Once you have your keywords, it’s time to brainstorm content ideas. Research your target to find out what they want to hear. Survey customers, surf forums, and explore question and answer sites to see what people are saying. Pinpoint the topics that have the potential to attract visitors and boost conversions.


  • Don’t waste time on phrases you’ll probably never rank for, especially when there are phrases you can rank for quickly and almost effortlessly.
  • Think of ways to repurpose content that works.
  • Target the keywords that are doing well, but could do better.
  • Stay informed about developments happening within your industry. You may hit upon a few ideas for content.


Step 2: Plan Your Content Creation and Distribution In Advance


To keep your audience interested and engaged, you need to deliver a steady stream of quality content, no matter which publishing platform you use. It’s inevitable you’ll be pulled away to deal with more pressing matters, which is when clever scheduling tools come in handy. Schedule several social media status updates throughout your day, but make certain a reasonable amount of time lapses between each one. Don’t overload your audience with information.


  • Keep a collection of blog posts on hand for emergencies. You never know when you’ll be away from the computer for a few days.


Step 3: Create or Outsource Relevant and Engaging Content


If you can’t produce your own content, you need to hire affordable professionals. In today’s erratic global economy, there are millions of writers searching for a supplemental income online. However, it’s best to work through an established, reputable, and affordable content provider like The Content Authority. When you have a structured system in place, there’s less chance of being burned.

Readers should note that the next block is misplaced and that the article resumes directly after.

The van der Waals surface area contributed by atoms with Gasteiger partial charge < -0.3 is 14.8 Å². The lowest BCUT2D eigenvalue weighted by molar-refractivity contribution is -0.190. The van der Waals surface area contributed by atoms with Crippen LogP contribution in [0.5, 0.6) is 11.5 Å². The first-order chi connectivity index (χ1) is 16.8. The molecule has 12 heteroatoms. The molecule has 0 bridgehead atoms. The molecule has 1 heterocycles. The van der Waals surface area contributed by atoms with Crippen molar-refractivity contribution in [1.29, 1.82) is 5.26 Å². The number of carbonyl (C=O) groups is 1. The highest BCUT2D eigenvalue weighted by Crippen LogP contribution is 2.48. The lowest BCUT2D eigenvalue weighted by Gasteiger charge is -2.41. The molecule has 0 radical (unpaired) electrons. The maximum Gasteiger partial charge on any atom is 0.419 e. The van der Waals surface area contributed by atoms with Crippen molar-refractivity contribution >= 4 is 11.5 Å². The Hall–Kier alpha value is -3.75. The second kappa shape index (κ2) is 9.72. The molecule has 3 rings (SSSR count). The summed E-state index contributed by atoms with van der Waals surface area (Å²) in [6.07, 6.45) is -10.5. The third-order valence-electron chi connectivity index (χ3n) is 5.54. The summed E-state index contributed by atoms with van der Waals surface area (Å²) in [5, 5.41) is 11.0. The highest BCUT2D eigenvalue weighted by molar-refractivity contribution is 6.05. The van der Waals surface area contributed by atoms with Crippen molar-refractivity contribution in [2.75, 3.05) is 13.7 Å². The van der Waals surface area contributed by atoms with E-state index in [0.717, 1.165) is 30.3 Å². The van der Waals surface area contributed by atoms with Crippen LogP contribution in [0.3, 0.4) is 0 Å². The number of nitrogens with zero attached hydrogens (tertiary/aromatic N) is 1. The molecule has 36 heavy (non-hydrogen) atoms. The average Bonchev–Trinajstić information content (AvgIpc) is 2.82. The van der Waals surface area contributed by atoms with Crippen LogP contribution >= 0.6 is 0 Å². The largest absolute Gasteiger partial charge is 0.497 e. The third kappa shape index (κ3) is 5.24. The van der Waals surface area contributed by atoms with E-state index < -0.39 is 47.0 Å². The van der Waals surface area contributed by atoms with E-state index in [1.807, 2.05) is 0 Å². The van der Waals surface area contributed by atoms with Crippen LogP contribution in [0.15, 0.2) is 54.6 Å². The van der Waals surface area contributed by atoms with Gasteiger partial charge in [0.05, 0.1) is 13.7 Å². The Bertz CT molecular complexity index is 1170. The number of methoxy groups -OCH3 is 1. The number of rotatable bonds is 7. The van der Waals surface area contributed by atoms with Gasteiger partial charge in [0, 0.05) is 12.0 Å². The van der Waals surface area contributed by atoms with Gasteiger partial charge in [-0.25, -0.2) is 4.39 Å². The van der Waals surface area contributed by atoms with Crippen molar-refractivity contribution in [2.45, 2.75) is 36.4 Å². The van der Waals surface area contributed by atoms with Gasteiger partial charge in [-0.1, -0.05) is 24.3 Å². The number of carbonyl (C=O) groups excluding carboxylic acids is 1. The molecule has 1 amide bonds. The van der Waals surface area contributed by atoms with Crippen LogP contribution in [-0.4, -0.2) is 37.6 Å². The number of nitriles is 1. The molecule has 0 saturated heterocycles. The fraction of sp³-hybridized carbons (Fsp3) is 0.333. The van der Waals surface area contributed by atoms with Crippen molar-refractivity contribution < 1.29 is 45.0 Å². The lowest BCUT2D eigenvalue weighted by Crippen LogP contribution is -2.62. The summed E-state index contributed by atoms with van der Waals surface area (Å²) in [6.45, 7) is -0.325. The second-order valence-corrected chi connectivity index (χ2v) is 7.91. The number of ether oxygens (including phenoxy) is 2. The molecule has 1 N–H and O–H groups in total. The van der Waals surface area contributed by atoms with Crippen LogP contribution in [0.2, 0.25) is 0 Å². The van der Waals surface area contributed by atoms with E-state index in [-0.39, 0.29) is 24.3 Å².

• Find freelancers who specialize in your niche. Besides being knowledgeable, they may have a few sharp ideas and will tackle your articles from a fresh perspective. The Content Authority’s direct order system makes finding freelancers who specialize in a particular topic easy.
  • Continue to add talent to your team for a stronger content marketing strategy. Depending on your outsourcing needs, you should always look for writers who are able to add value. You’ll find it helpful when you have a pool of writers you can depend on, instead of one.
  • Readers prefer content that is easily consumed. Most people skim, deciding within seconds whether they’ll stick around. It’s best to break your article into smaller, digestible bits, paying attention to the way you format your content. Use bullets, bolding, and sub headlines, as well as appropriate images to liven up your content and make it visually appealing.
  • Monitor your writers, and the content they produce to ensure you’re getting results. However, take into account you’ll only achieve a desirable result if you are clear about what you want. Provide your writers with clear, detailed guidelines, so you’re not disappointed with the outcome.


Step 4: Further Optimize Your Content for Search Engines


Part of a smart content marketing strategy is to use every opportunity to make the most of your content. Although writers will provide keyword rich articles, you can further optimize your content by including anchor text that links to relevant pages within your site. These internal links not only provide value to your readers, but you help improve your rankings, since anchor text holds significant weight in the determination of your positioning within search engines.

You should also create backlinks by submitting content to article directories and other websites. Be sure to include your keyword phrase in the resource box, linking it back to your site.


  • Don’t use too many internal links. You don’t want to distract your audience, leading them away from the message you’re trying to convey.
  • Search engines will assign greater value to your site when you have more backlinks. Besides using article directories to generate backlinks, consider leaving insightful comments on forums and blogs with a link back to your URL.


Step 5: Promote Through Social Media


You have to get your name out there if you want people to see you. With the rapid growth of social media, you now have thousands of outlets to share your content with the world. Use Twitter, Facebook, Google +, MySpace, LinkedIn, and other popular social networking sites to build your audience and share your content.


  • Along with the content title, post a small snippet of the juicy information people can expect to find when they visit your site.